As the popularity of snacks and convenience foods in the natural space has increased, food bar trends have also grown over the last few years.
The number of adults consuming nutritional bars grew by 11% between 2004 and 2014. Similarly, 44% of all adults ate cereal or granola bars in 2014. Not only do bars hold a large market share in the snack food sector, but their use is also on the rise.
In February 2015, Packaged Facts reported that the market for bars, which includes nutritional, granola and cereal bars, will hit $8 billion by 2019. With that in mind, here’s what you need to know if you’re a food manufacturer releasing a new food bar line.
Clean Label Trends Are Affecting Food Bars
Nutritional bars have increasingly attracted consumers seeking both convenience and health benefits. But people don’t want the same old quaker oats granola bars that have been on the shelf for decades.
“In the past, bars were consumed primarily as a portable breakfast or an in-between meal snack,” says Teresa Penn, Senior Scientist, Snacks and Cereals–Food Applications at Cargill. “This changed as consumers’ lives became busier, and they began using bars as more of a meal replacement or mini meal. In an answer to this, manufacturers are making bars that are larger and much heartier.” (Source)
With clean label trends on the rise, however, consumers also want to see as few and healthy ingredients as possible. They want to gain health through eating these bars; BUT they still must taste good.
This push has led to a drive towards both high protein and low sugar bars.
In an effort to satisfy consumers’ hunger, bars with higher protein that are more satiating and “meal-like” have become popular. Protein is being added into both sweet and savory bars.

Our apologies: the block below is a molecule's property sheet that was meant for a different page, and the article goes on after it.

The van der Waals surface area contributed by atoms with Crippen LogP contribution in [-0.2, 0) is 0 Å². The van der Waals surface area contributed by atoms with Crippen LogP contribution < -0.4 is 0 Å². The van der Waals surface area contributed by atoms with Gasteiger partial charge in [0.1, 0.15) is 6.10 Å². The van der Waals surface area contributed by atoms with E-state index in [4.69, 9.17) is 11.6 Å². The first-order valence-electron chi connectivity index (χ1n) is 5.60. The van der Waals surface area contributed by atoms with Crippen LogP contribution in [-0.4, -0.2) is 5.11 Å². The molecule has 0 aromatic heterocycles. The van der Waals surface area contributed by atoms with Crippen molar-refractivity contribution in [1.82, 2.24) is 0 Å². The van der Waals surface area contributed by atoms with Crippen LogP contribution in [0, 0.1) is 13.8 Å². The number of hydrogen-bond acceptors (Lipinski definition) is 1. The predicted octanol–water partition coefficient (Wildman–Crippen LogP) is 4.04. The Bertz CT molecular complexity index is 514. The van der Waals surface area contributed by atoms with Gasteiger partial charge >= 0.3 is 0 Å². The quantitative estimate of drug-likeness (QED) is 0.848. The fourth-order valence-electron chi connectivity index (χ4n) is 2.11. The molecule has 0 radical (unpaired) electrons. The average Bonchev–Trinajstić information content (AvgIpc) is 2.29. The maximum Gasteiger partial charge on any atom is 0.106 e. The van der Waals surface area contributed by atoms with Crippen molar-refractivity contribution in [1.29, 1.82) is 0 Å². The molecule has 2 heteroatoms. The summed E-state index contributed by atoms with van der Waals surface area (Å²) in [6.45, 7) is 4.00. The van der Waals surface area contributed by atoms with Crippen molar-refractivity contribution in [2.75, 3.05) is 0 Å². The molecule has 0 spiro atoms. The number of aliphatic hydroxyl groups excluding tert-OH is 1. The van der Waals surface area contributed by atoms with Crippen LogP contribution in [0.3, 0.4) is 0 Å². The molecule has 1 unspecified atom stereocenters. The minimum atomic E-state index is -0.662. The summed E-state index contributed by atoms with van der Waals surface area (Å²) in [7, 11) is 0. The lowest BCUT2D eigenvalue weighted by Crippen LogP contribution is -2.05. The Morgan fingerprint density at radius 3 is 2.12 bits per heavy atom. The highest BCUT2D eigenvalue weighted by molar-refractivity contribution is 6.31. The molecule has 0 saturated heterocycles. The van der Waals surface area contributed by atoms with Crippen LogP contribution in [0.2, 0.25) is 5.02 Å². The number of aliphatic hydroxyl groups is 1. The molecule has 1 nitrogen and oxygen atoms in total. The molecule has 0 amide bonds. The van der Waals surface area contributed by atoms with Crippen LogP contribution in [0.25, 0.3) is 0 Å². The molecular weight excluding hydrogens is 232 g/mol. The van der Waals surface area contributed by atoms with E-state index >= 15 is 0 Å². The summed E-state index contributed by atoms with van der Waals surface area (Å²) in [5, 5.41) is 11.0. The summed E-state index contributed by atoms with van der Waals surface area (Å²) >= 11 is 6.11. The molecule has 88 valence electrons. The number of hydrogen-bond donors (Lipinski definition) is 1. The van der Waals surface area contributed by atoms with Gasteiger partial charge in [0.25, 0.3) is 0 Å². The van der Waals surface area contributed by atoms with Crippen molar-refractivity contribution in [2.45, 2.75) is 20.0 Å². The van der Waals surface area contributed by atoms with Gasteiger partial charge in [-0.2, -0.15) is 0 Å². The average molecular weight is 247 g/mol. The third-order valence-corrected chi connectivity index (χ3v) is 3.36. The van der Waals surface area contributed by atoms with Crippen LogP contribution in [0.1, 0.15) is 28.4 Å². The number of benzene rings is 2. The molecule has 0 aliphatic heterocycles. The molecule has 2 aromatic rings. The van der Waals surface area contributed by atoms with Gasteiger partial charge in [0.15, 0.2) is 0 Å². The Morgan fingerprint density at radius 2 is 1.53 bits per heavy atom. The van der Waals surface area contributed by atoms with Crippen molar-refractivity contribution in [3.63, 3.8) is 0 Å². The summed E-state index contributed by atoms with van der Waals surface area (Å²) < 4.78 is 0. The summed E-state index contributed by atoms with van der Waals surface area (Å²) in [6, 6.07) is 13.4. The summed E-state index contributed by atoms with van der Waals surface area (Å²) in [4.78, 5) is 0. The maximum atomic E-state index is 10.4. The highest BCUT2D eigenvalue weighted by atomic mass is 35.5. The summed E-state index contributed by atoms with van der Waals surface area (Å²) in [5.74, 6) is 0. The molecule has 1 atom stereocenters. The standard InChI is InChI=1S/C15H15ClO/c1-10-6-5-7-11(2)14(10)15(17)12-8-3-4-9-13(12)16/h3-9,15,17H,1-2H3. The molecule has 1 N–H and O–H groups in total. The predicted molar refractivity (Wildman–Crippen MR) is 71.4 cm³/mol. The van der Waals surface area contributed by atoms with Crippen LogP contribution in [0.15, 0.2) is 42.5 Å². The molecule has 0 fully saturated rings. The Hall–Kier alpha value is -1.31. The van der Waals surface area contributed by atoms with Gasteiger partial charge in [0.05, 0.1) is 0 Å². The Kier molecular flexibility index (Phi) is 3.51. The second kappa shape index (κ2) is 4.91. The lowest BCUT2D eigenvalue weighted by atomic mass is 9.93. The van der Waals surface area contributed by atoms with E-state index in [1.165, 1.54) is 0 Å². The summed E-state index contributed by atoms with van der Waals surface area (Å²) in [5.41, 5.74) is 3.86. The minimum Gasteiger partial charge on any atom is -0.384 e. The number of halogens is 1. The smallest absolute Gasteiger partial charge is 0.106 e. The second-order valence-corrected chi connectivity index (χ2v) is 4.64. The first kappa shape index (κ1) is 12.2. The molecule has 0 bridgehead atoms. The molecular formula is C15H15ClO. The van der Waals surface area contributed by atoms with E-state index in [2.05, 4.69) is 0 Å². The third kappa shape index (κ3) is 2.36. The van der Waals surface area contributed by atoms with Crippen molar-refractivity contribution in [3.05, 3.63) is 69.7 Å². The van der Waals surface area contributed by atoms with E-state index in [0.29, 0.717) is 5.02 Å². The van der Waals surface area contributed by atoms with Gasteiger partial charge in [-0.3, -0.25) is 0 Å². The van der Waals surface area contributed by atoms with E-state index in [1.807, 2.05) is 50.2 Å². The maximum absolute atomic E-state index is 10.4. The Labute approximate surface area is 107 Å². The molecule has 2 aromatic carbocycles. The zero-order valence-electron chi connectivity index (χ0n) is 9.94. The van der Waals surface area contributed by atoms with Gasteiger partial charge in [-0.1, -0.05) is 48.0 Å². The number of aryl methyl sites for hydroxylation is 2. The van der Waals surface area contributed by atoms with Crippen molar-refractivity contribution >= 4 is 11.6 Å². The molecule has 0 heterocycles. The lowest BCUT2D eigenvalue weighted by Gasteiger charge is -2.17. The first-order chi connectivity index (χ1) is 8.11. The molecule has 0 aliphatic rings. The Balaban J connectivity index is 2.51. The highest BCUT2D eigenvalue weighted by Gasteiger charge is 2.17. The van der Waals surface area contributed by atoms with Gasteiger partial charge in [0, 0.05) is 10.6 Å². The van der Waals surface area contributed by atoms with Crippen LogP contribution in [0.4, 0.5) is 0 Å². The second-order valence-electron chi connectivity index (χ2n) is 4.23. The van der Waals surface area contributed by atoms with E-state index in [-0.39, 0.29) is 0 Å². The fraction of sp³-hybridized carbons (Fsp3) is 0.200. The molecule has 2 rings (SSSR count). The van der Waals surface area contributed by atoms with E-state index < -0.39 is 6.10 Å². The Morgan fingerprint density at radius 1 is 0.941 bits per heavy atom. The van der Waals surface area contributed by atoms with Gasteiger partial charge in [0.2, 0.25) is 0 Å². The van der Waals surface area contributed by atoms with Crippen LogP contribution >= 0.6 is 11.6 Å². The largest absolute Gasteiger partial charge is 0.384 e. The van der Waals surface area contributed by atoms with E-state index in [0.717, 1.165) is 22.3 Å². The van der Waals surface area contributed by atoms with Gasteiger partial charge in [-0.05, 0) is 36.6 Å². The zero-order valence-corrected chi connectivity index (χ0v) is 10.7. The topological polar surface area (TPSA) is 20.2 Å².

One category that this is especially popular with is the paleo crowd, who focuses on limited grains and high protein level. The small number of paleo-compliant bars in SPINS Product Library are outpacing the rest of the category by more than 300 percent, and have reached more than $2.7 million in sales.
Paleo-positioned bars that are also labeled grass-fed and certified gluten-free lead the pack, emphasizing the importance of multiple aspects of the natural products industry for the paleo tribe. (Source)
One great example of these bars is EPIC, a growing meat bar that includes a high protein level and healthy ingredients.
The demand for clean label products has required the use of less sugar and/or “healthier” sugars like raw cane sugar and honey to be used.
Alison Raban, certified food scientist at BI Nutraceuticals says,
“… Honey is more often being utilized as the primary sweetening agent in bars, which also plays into the low-/no-sugar trend currently happening.” (Source)
From this chart, you can see that the use of artificial sweeteners like aspartame, Splenda, and even refined table sugar are being used less, while raw sugar, honey and Stevia use are on the rise.
Oils Are Used To Keep Bars Soft
Using all of these clean ingredients requires innovation from R&D teams as they are formulating new products. The goal is to use the healthiest ingredients possible while maintaining a pleasant and consistent texture, flavor and mouthfeel.
One challenge faced by formulators of nutritional bars is the products’ tendency to harden over time. Humectants, or substances used to keep products moist, may help combat this issue. You can also use honey or glycerin to keep bars soft as they age.
Another common choice is to use fat from clean, healthy oils to keep bars fresh and soft. Oils like sunflower, coconut, palm or canola can help soften bars with higher protein and fiber contents.
The most common oils that are used in healthy food bars are:
- Sunflower Oil (organic or regular)
- Canola Oil (organic or non-GMO)
- Safflower Oil (organic or high oleic)
- Coconut Oil (organic RBD or organic virgin)
Topics: Industry Trends